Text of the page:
The attorney general couldn’t guarantee approval, but he assured Trump his gaming application would be processed within six months. True to his word, Trump received a decision nearly six months later—and he’d been approved.
Closing the Deal
Now that Trump was in business, he needed an experienced casino operator.
Michael Rose, the chairman of Holiday Inns, had heard about Trump’s casino project and reached out and proposed they form a partnership. Trump didn’t want to appear desperate, so he told Rose that he didn’t need a casino operator, but that he was willing to hear Rose out.
Rose said he was impressed by Trump’s reputation for finishing projects on time and within budget. He was especially impressed with Trump’s casino project and how fast Trump proceeded from land-buying to construction.
Trump and Rose agreed on a 50/50 partnership, plus Holiday Inns would contribute $50 million toward construction, reimburse Trump’s investment up to that point, and guarantee Trump against any operating losses for five years. But the deal was subject to the board’s approval.
The board decided to hold its next meeting in Atlantic City so that the members could see the site before making their decision. The problem was that construction wasn’t as far along as Rose thought, so Trump told his construction supervisor to get every piece of heavy machinery he could onto the site and in action for the board’s visit, even if they were just digging dirt from one spot and moving it to another.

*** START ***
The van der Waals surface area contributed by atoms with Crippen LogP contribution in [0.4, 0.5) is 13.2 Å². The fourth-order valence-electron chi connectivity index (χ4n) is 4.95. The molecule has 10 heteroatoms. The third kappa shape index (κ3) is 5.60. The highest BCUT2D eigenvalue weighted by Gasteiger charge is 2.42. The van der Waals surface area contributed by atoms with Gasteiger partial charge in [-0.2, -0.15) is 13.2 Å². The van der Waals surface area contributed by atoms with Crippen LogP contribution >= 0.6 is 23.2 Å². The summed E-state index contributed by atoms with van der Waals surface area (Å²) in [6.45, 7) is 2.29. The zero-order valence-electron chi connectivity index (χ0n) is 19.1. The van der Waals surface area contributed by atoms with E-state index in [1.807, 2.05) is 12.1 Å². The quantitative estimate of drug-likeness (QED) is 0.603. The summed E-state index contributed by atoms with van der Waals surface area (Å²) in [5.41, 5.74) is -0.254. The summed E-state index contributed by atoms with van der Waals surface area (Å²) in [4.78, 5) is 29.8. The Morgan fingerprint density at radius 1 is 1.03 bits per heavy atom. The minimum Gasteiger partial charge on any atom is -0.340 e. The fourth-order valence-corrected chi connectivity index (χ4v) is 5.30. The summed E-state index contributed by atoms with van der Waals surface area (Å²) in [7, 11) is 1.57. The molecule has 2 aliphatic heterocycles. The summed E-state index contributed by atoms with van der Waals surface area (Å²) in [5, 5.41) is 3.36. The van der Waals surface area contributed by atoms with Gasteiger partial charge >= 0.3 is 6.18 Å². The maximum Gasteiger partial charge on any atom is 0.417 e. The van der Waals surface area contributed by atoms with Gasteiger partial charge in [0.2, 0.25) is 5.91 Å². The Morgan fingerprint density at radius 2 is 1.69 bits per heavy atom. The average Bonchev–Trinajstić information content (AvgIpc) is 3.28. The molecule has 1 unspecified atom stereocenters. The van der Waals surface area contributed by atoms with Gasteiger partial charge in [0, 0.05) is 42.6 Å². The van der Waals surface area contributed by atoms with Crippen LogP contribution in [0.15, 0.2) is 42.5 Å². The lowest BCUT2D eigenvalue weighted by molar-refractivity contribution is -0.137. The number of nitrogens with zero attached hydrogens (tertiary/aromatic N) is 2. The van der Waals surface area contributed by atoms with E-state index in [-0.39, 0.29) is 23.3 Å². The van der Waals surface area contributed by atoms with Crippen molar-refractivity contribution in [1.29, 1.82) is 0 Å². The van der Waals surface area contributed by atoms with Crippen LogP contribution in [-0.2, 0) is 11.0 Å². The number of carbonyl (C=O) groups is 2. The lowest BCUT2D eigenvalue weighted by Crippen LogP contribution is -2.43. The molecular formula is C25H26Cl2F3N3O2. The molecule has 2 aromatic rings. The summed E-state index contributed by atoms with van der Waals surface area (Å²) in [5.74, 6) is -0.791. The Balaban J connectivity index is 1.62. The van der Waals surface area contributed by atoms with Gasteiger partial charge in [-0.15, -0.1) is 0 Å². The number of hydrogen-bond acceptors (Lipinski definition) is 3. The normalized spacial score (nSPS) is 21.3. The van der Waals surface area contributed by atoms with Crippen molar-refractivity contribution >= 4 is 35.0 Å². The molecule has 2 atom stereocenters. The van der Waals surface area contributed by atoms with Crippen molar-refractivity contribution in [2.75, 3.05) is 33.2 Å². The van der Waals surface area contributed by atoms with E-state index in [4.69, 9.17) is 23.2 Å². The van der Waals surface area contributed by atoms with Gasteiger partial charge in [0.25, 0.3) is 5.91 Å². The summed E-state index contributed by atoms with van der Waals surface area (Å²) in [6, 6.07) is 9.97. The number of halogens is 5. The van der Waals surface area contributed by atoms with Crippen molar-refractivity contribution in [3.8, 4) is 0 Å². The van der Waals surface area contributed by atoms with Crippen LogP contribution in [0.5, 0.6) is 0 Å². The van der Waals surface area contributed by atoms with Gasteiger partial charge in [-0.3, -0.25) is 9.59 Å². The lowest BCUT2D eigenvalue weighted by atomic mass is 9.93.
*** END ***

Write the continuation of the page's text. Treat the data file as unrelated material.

When the board visited the construction site, it looked like the workers were doing an unbelievable amount of work. The optics impressed the board members so much that they approved the deal.
Trump Hired the Best
After some time, Trump and Holiday Inns disagreed about how to manage the business, so Trump bought out Holiday Inns. He renamed the facility Trump Plaza Hotel and Casino and hired a new general manager.
Everyone Trump asked had recommended Stephen Hyde, the executive vice president and chief operating officer at the Golden Nugget. Hyde had an impressive resume in the casino industry and had the right personality for the job.
Trump poached not only Hyde, but he also poached Hyde’s best former employees. In order to maximize his businesses’ successes, Trump always aims to hire the best.
When looking for managers to run the casino, Trump’s strategy was to:
- Find out your competitors’ top-performing managers
- Offer the managers more money
- Offer them performance-based bonuses and other incentives
The facility brought in about $35 million gross operating profit in 1985 during its first year, under Holiday Inns’ management, and was projected to reach $38 million in 1986. Trump’s management took over in May of 1986 and finished the year with a gross operating profit of $58 million, far exceeding the projection.
———End of Preview———
Like what you just read? Read the rest of the world's best book summary and analysis of Donald J. Trump's "The Art of the Deal" at Shortform.
Here's what you'll find in our full The Art of the Deal summary:
- What Donald Trump says about his early life before the White House
- The 11 principles Trump says guided his business decisions
- How the West Side rail yards project proved to be a challenge for Trump